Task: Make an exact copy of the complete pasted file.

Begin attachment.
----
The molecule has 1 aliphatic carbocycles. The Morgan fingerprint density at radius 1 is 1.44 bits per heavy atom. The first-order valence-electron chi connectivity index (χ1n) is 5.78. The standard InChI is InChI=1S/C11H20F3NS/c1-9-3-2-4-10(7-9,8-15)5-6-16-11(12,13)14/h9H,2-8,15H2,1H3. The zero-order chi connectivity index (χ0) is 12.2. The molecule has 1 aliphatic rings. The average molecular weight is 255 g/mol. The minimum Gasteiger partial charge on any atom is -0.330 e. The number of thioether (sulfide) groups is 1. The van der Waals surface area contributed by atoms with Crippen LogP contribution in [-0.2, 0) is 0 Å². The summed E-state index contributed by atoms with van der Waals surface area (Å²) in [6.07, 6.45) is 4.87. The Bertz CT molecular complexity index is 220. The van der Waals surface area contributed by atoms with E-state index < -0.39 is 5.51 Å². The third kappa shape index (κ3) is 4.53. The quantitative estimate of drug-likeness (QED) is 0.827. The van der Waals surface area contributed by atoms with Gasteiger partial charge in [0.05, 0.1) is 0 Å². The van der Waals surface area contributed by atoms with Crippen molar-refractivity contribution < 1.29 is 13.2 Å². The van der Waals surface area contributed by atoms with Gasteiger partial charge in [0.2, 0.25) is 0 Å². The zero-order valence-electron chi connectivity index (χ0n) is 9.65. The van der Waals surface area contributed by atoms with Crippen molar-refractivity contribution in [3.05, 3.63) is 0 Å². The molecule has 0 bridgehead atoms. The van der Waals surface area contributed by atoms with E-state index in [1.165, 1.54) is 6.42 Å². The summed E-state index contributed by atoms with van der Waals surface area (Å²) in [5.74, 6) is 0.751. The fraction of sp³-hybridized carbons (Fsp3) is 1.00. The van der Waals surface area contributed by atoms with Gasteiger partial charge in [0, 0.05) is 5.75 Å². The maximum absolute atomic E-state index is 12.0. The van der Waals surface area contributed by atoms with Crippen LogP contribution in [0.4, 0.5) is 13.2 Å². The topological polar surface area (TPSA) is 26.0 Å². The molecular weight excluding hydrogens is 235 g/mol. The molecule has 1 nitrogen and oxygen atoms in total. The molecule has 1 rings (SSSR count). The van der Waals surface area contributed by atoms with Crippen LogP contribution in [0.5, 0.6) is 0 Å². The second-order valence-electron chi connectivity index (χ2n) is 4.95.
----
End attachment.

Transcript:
The molecule has 1 aliphatic carbocycles. The Morgan fingerprint density at radius 1 is 1.44 bits per heavy atom. The first-order valence-electron chi connectivity index (χ1n) is 5.78. The standard InChI is InChI=1S/C11H20F3NS/c1-9-3-2-4-10(7-9,8-15)5-6-16-11(12,13)14/h9H,2-8,15H2,1H3. The zero-order chi connectivity index (χ0) is 12.2. The molecule has 1 aliphatic rings. The average molecular weight is 255 g/mol. The minimum Gasteiger partial charge on any atom is -0.330 e. The number of thioether (sulfide) groups is 1. The van der Waals surface area contributed by atoms with Crippen LogP contribution in [-0.2, 0) is 0 Å². The summed E-state index contributed by atoms with van der Waals surface area (Å²) in [6.07, 6.45) is 4.87. The Bertz CT molecular complexity index is 220. The van der Waals surface area contributed by atoms with E-state index < -0.39 is 5.51 Å². The third kappa shape index (κ3) is 4.53. The quantitative estimate of drug-likeness (QED) is 0.827. The van der Waals surface area contributed by atoms with Gasteiger partial charge in [0.05, 0.1) is 0 Å². The van der Waals surface area contributed by atoms with Crippen molar-refractivity contribution < 1.29 is 13.2 Å². The van der Waals surface area contributed by atoms with Gasteiger partial charge in [0.2, 0.25) is 0 Å². The zero-order valence-electron chi connectivity index (χ0n) is 9.65. The van der Waals surface area contributed by atoms with Crippen molar-refractivity contribution in [3.05, 3.63) is 0 Å². The molecule has 0 bridgehead atoms. The van der Waals surface area contributed by atoms with E-state index in [1.165, 1.54) is 6.42 Å². The summed E-state index contributed by atoms with van der Waals surface area (Å²) in [5.74, 6) is 0.751. The fraction of sp³-hybridized carbons (Fsp3) is 1.00. The van der Waals surface area contributed by atoms with Gasteiger partial charge in [0, 0.05) is 5.75 Å². The maximum absolute atomic E-state index is 12.0. The van der Waals surface area contributed by atoms with Crippen LogP contribution in [0.4, 0.5) is 13.2 Å². The topological polar surface area (TPSA) is 26.0 Å². The molecular weight excluding hydrogens is 235 g/mol. The molecule has 1 nitrogen and oxygen atoms in total. The molecule has 1 rings (SSSR count). The van der Waals surface area contributed by atoms with Crippen LogP contribution in [0.5, 0.6) is 0 Å². The second-order valence-electron chi connectivity index (χ2n) is 4.95.